Below is my list of the top 10 Pediatric Spine podium presentations presented at the last POSNA Annual Meeting in Nashville, Tennessee (April 2023). The list is in no particular order.
My disclaimer is that I most highly value the presentations, which affect clinical decision-making and patient outcomes from surgery.
Topic #1: Anterior Vertebral Body Tethering (VBT). This surgical technique remains a topic of significant interest and hot debate, both clinically and in research, which is probably why 5 of these podium presentations were of interest to my clinical practice.
49 VBT patients (Sanders 2-4) followed up to a minimum 2-year postoperative
Evaluated the 3 apical vertebral bodies and identified a significant difference in concave vs. convex growth (2.2 mm/level vs. 0.7 mm/level), with mean 2.3 degree wedging change (or improvement). This change correlated with total body height change.
Take away message: VBT induces positive changes in the vertebral body development over the level the apical vertebral levels.
35 VBT patients followed from immediate postop to 2 year postop and excluded broken tethers.
Patients who were Risser 0-3 demonstrated no significant growth or alteration of Cobb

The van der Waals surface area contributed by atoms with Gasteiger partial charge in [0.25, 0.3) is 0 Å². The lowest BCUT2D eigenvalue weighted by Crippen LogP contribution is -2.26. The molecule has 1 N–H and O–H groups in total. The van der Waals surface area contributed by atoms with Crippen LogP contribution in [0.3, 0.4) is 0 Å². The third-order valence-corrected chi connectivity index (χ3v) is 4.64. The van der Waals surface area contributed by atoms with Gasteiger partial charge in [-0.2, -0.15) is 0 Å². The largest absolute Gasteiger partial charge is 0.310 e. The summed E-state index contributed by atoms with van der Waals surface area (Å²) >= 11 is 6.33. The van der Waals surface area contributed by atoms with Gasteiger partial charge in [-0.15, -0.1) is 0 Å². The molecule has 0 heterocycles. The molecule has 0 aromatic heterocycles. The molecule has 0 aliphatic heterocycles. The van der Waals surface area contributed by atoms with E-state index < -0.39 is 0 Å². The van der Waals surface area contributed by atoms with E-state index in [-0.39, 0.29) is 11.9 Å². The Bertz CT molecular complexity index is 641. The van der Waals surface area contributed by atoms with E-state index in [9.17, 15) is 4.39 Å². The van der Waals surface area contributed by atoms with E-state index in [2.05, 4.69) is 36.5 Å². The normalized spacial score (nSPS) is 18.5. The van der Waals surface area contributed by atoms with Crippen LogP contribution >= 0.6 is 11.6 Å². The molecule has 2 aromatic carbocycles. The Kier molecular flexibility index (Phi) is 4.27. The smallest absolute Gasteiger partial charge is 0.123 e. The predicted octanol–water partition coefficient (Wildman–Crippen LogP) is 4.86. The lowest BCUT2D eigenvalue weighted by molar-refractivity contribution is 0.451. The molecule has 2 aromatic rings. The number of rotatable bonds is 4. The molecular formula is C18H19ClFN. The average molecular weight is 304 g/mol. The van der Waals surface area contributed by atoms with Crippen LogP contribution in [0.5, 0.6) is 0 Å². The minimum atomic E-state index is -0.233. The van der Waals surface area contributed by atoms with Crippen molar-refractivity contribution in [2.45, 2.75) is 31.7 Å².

Patients who were Risser 4-5 did not demonstrate any significant growth documented with a 9 degree worsening of Cobb.
Take away message: Patients who are Risser 4-5 do not appear to be optimally treated with VBT (this would roughly correlate with a Sanders 6-8 score).
Compared postoperative motion in patients after VBT and Posterior Spinal Fusion (PSF), who lowest instrumented vertebra was T11 to L1.
At 2-3 years postoperatively the reported 12 degrees of side bending motion and 13 degrees of forward flexion motion in tethered segments.
Take away message: There is a low magnitude of side bending and forward flexion motion between these two surgical approaches. Does this amount of motion matter?
208 patients from 10 centers treated with a VBT for right main thoracic scoliosis curves.
Tether breakage reported in 36% of cases with 2-3 year follow-up. Survivorship analysis reported 50% breakage rate by 3 years postoperatively.